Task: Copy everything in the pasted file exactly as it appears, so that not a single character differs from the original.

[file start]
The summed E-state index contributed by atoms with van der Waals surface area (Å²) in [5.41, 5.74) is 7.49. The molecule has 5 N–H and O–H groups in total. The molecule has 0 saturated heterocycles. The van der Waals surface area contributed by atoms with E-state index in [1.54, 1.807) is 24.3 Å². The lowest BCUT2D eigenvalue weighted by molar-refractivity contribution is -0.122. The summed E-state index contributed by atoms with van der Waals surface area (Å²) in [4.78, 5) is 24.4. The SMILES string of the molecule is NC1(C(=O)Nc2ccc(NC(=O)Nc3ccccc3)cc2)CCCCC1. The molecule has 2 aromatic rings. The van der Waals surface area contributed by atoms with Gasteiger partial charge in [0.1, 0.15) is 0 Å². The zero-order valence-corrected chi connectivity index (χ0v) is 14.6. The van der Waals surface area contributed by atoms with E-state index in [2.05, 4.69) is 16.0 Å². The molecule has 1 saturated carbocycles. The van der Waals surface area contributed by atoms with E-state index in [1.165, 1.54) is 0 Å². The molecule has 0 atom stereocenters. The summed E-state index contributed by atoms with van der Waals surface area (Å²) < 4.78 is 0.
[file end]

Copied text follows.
The summed E-state index contributed by atoms with van der Waals surface area (Å²) in [5.41, 5.74) is 7.49. The molecule has 5 N–H and O–H groups in total. The molecule has 0 saturated heterocycles. The van der Waals surface area contributed by atoms with E-state index in [1.54, 1.807) is 24.3 Å². The lowest BCUT2D eigenvalue weighted by molar-refractivity contribution is -0.122. The summed E-state index contributed by atoms with van der Waals surface area (Å²) in [4.78, 5) is 24.4. The SMILES string of the molecule is NC1(C(=O)Nc2ccc(NC(=O)Nc3ccccc3)cc2)CCCCC1. The molecule has 2 aromatic rings. The van der Waals surface area contributed by atoms with Gasteiger partial charge in [0.1, 0.15) is 0 Å². The zero-order valence-corrected chi connectivity index (χ0v) is 14.6. The van der Waals surface area contributed by atoms with E-state index in [2.05, 4.69) is 16.0 Å². The molecule has 1 saturated carbocycles. The van der Waals surface area contributed by atoms with E-state index in [1.165, 1.54) is 0 Å². The molecule has 0 atom stereocenters. The summed E-state index contributed by atoms with van der Waals surface area (Å²) < 4.78 is 0.